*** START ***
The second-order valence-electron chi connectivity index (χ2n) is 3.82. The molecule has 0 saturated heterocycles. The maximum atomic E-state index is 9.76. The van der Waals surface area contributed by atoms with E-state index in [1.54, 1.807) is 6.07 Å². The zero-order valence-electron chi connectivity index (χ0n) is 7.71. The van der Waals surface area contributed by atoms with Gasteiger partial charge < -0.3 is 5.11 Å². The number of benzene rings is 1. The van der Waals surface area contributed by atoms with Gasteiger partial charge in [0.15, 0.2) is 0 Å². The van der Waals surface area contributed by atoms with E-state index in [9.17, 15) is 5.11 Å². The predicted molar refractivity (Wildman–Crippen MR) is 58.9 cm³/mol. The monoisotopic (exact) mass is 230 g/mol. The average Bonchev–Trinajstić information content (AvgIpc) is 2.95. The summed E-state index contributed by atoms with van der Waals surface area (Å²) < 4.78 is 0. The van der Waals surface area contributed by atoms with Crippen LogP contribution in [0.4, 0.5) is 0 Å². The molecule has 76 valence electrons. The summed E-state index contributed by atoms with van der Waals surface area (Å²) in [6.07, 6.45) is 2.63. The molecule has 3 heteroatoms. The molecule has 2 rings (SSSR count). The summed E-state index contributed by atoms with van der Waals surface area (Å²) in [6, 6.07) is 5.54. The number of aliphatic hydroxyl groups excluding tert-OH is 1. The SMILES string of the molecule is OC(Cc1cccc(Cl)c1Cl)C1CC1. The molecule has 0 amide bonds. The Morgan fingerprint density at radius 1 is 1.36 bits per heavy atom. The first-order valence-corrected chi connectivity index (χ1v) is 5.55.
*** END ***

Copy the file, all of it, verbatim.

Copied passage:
The second-order valence-electron chi connectivity index (χ2n) is 3.82. The molecule has 0 saturated heterocycles. The maximum atomic E-state index is 9.76. The van der Waals surface area contributed by atoms with E-state index in [1.54, 1.807) is 6.07 Å². The zero-order valence-electron chi connectivity index (χ0n) is 7.71. The van der Waals surface area contributed by atoms with Gasteiger partial charge < -0.3 is 5.11 Å². The number of benzene rings is 1. The van der Waals surface area contributed by atoms with Gasteiger partial charge in [0.15, 0.2) is 0 Å². The van der Waals surface area contributed by atoms with E-state index in [9.17, 15) is 5.11 Å². The predicted molar refractivity (Wildman–Crippen MR) is 58.9 cm³/mol. The monoisotopic (exact) mass is 230 g/mol. The average Bonchev–Trinajstić information content (AvgIpc) is 2.95. The summed E-state index contributed by atoms with van der Waals surface area (Å²) < 4.78 is 0. The van der Waals surface area contributed by atoms with Crippen LogP contribution in [0.4, 0.5) is 0 Å². The molecule has 76 valence electrons. The summed E-state index contributed by atoms with van der Waals surface area (Å²) in [6.07, 6.45) is 2.63. The molecule has 3 heteroatoms. The molecule has 2 rings (SSSR count). The summed E-state index contributed by atoms with van der Waals surface area (Å²) in [6, 6.07) is 5.54. The number of aliphatic hydroxyl groups excluding tert-OH is 1. The SMILES string of the molecule is OC(Cc1cccc(Cl)c1Cl)C1CC1. The molecule has 0 amide bonds. The Morgan fingerprint density at radius 1 is 1.36 bits per heavy atom. The first-order valence-corrected chi connectivity index (χ1v) is 5.55.